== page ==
Her companion silently watched the exchange with a half-smile on his face.
"Joe has a delicious pot of stew going, and his cornbread muffins’ll melt in your mouth." Muriel poised her pencil over the small green pad.
A look of deep understanding passed between her customers before the man ordered. "That sounds fine to us. My wife and I would like coffee while we wait for you to bring the food."
Muriel didn’t need to write their order down. She walked to the pass-through where Joe waited expectantly. "These people want some of the stew and cornbread."
He nodded and set to work. The steaming food appeared in the window just as she finished pouring the coffee. After serving the bowls of stew, Muriel returned with the hot bread and butter.
With a twinkle in her eyes, the woman gently touched Muriel’s arm. "Since you’re not too busy with customers, could you sit with us while we eat?"
Muriel glanced from her to her husband, who nodded his agreement. Why not? It had been a boring afternoon and evening. She was good at her job, because she liked talking to people. "Hey Joe, I’m going to visit with these people unless someone else comes in."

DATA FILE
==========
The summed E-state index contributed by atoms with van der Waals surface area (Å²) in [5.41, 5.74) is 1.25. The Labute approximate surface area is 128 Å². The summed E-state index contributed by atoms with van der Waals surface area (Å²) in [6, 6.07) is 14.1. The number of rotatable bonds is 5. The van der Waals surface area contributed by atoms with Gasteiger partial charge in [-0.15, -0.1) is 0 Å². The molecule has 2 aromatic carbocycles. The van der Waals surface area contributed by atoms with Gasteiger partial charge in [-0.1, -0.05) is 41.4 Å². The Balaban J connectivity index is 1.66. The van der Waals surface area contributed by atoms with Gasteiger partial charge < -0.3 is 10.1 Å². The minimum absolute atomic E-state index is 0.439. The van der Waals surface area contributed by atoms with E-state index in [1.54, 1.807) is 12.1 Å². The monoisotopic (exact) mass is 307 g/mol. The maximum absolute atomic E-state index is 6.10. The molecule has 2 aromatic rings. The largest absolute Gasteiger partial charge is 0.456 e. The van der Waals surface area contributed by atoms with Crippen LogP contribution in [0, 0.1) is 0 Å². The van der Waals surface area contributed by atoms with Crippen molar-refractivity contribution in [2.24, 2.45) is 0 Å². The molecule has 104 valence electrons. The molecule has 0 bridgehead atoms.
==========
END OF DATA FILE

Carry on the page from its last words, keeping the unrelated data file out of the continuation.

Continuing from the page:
He gave a wave from the kitchen, and she knew he didn’t mind.
They talked for over an hour. These people fascinated Muriel, telling her about being retired, the family scattered all over the country, the far-flung places they’d visited in their travels. Jesse and Martin Hamilton expressed an interest in her life, and she found herself telling them more than she had ever shared with anyone, except Paul when he was alive.
Muriel couldn’t remember exactly what led up to it, but eventually they talked about God as if He were their personal friend. She’d never known anyone like them. Since she hadn’t come from a religious family, she’d never heard of the things they shared with her. Somehow, she soon felt her heart yearn for the kind of peace that radiated from this couple. If only it were possible for her to experience it.